Page Builder Themes: Obox’s Layers vs WPMU Dev’s Upfront

I'll start by telling you this isn't the end-all review of these themes because I'm working on a longer review of all the plugins and themes in a single post with a complete scorecard.

But I saw comments on a few other posts I wrote that asked about these two themes so I thought I would jump over here and give you a quick take on these two themes and who I think they're for.

Both of these themes are relatively new, so you can also expect that things will change rapidly for a few months as they take in feedback and iterate.

Comparing Page Builder Themes

When anyone compares page builder themes, you have to start by asking if the comparison criteria fits you. If I were comparing performance (for example) and you didn't care about performance, then you could just skip the review entirely.

I also want to note, clearly, that this post is my personal opinion (like every post written on this site). And I'll note that every single person steps into any comparison with a bias, and with a point of view.

For me, my perspective and bias is for the end user who isn't technical.

For this particular comparison, I was looking at the following:

  • Features
  • Ease of Use
  • Creative Expression

WPMU Dev Upfront

I will say I was a bit surprised to see Upfront from WPMU Dev because I was under the impression they were working more and more on plugins. But as you can see in that announcement, they've been working for a while to create this feature-rich solution.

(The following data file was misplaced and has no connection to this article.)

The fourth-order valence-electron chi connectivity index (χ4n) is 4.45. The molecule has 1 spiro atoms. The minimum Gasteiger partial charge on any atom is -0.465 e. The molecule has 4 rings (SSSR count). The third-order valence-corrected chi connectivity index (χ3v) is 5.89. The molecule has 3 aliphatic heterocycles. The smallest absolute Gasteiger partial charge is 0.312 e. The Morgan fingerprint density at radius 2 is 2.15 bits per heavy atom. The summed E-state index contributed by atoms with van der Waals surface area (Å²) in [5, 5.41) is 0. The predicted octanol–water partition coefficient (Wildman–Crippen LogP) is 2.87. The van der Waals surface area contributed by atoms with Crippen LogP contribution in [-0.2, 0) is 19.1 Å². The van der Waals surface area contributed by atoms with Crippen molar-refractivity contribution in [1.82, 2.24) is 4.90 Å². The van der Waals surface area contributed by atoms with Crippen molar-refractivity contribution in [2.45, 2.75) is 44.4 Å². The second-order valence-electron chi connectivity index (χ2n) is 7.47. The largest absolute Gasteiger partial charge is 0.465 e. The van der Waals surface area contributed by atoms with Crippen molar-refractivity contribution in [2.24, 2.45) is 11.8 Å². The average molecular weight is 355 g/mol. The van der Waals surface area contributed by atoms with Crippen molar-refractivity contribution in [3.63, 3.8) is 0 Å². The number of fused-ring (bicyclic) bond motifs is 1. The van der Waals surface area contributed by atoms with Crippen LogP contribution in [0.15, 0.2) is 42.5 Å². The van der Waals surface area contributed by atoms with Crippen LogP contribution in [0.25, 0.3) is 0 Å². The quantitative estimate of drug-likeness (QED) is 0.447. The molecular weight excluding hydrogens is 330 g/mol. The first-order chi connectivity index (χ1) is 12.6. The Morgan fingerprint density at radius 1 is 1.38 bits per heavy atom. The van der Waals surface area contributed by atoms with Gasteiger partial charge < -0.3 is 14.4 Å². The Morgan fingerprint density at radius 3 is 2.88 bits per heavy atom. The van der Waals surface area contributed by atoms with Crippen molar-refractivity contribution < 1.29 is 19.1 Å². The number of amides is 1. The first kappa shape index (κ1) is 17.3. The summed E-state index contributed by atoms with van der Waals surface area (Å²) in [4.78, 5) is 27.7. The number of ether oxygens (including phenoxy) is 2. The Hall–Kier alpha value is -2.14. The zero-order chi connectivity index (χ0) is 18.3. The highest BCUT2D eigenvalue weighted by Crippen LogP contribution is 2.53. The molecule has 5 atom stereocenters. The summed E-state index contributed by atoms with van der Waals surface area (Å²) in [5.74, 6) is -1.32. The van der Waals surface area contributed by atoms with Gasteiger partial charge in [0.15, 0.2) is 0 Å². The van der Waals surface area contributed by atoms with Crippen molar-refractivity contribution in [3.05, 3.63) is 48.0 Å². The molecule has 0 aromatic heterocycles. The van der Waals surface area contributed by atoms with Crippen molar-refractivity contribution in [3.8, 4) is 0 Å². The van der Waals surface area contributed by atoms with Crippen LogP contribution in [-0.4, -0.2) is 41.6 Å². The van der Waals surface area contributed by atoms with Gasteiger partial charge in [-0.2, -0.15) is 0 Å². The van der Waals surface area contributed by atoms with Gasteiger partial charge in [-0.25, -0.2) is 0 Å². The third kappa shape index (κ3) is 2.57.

Features

Upfront is driven around the notion of regions, and they give you a lot of features you can drop into those features.

One of the things you note right away is that this really is drag & drop. You're able to move these different content containers anywhere on the page. It's very flexible. And the number of different containers are more than what you need (though not in the Visual Composer quantity – which is insane!).

Upfront has 16 different components. If you want to see and try them out, you can test it out yourself. 

When it comes to features, this theme has just about everything you could want, with one caveat.

Upfront requires that you use a child theme. If you don't like the child themes they have, or if it doesn't come with the CSS that you need, the features won't matter much.

A simple example is the ability to drop a “Posts” container on the page. It then asks if you want a single post or a list. It asks you how many. And it even lets you determine what data you want to show (title, featured image, author, date, etc). All of that is awesome.

But if you pick two, and you want them side by side, like my mom might like, you'll be disappointed to find out that you can't do it without creating your own css.

Which brings us to ease of use…

Ease of Use

In my personal opinion, Upfront is best used by one of two camps. First is someone comfortable with CSS – which is an elusive market since people who know CSS may not need Upfront. The second camp is someone building a theme for a client – so that they can create a child theme that removes a lot of the work for their clients, while still giving them a lot of options.

In other words, for everyday folks, I find that this may still be too difficult to use (as it is), because it punts to CSS too quickly.

Let me give you an example.

I installed one of the child themes and went to edit the text on the home page. I typed in some words. It was clearly way too big for that area, so I wanted to change the size of the text. After clicking around for a bit, I found out what I had to do.

upfrontscreenshot

What I got was the spot where I could change the CSS. Now, for me, that's all good. But for my mom? Not so great.

Now, maybe this wasn't created for her. But their announcement of the theme sounded like it was.

Additionally, you have to click around, and click on gears, and click save in different places to make everything stick. There was a lot of learning to do, not all of it intuitive.